EA has done a great job of screwing up new releases this year. SimCity was a catastrophe that launched with a busload of issues earlier this year. Many gamers were unable to connect to the overflowing servers, and those that could found the game to be nigh unplayable. The game was filled with glitches, bugs, and context-sensitive crashes. Part of this was due to a rushed launch, but the real problem was that it couldn't be played offline. This mind boggling decision neutered the experience and complicated everything. They've only now announced an offline mode, but I doubt it can save the game.
Battlefield 4 was undoubtedly one of the best first-person shooters of the fall. It's unfortunate though that it was also one of the most broken. The game has been plagued with issues, particularly on Xbox One and PS4. Server issues, glitches, game ejections, and more have helped ruin what was supposed to be a fantastic AAA FPS experience and as a result EA's stock has plummeted. According to a nameless QA tester at DICE, EA rushed through Battlefield 4's quality assurance phase to ensure the game would launch ahead of Call of Duty: Ghosts. Well, congrats to EA as it certainly has done that. It's just unfortunate that it's also damaged the Battlefield brand as well as DICE's reputation as a result.
Hilariously enough, EA was also named 'Worst Company in America' again this year by the Consumerist. Unlike other WCIA winners, EA has taken to publicly responding to its wins, but often in a tone that only served to make things worse. The company's new CEO has admitted that winning the Golden Poo twice in a row was a "wake up call," but that doesn't seem to affect any of its release strategies.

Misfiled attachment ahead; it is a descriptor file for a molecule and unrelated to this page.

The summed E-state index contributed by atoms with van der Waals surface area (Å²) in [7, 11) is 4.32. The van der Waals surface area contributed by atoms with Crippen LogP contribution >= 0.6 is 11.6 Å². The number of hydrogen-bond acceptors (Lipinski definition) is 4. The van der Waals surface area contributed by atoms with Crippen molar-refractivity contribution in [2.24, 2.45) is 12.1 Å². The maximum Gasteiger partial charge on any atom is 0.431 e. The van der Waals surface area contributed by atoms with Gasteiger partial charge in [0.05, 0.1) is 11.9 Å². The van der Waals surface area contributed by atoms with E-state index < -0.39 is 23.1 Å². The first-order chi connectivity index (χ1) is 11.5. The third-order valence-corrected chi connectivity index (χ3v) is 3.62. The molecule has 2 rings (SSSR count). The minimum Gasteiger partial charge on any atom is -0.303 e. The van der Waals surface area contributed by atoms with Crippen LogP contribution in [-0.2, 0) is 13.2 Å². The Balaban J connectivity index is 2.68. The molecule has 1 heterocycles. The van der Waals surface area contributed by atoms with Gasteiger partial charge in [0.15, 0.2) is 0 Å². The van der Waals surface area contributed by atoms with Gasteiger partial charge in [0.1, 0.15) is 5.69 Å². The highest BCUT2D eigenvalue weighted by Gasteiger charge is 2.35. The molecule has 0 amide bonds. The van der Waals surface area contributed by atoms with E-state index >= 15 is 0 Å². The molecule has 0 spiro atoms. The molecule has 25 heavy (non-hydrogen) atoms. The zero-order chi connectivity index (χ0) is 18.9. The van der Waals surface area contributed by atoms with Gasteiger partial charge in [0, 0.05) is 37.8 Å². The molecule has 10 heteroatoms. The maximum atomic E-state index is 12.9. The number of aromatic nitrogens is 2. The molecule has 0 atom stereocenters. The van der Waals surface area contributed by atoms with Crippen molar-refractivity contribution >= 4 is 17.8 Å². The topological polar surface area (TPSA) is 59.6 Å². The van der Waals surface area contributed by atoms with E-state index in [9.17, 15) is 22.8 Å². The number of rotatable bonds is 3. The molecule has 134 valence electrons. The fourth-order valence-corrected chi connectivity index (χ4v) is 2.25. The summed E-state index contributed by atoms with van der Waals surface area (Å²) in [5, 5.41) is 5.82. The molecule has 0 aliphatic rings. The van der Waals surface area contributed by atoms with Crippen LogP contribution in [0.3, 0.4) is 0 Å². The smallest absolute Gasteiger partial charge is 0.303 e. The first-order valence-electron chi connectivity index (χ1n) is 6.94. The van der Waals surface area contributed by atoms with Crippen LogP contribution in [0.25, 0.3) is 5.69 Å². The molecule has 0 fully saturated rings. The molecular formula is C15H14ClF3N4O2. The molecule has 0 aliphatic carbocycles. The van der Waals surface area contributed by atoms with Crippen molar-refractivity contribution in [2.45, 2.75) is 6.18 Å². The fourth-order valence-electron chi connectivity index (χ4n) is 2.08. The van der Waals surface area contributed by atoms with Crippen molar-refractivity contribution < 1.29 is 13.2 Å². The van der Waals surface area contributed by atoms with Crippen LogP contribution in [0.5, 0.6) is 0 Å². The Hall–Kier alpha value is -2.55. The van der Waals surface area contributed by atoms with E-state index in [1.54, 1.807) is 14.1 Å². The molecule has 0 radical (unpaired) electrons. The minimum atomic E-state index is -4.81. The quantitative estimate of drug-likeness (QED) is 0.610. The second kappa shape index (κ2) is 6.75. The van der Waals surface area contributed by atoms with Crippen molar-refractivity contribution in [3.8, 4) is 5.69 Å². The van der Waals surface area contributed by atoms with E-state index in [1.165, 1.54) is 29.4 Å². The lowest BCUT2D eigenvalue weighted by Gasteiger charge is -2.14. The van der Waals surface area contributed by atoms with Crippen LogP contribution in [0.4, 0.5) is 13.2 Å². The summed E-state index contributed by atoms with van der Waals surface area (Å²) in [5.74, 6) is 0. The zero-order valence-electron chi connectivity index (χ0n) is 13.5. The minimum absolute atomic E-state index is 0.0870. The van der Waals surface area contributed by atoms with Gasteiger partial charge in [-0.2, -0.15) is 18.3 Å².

The Android-powered OUYA microconsole began its life on Kickstarter, where it became one of the most successful campaigns with over $8.6 million raised. The console saw its commercial release in June 2013, though it's unclear how many units have been sold to date. In fact, we haven't even heard that much about the system since, outside of the departure of co-founder Muffi Ghadiali. The OUYA seems destined to fade into obscurity at this rate.
Spike's VGX was a train wreck. There's no other way to put it. The hosting was cringeworthy, segments were terribly paced, awkward silence was present throughout, and awful stereotypes of what gamers are like were sprinkled over everything. I also couldn't look away. Geoff Keighley tried something new with this live-streaming format, but managed to lock in all the wrong guests for the event itself. He had no chemistry with shock comedian Joel McHale, the rappers from GTA V sounded terrible and gave GTA fans a bad name, and very few announcements were actually worth the viewer's time. To be blunt, 2013's VGX was atrocious and gamers everywhere deserve better.
That's it for this issue of Currents. You'll see another issue again in a couple weeks, but stay tuned to RPGamer for all the latest RPG news, reviews, previews, and interviews.
Your dork from the Great North,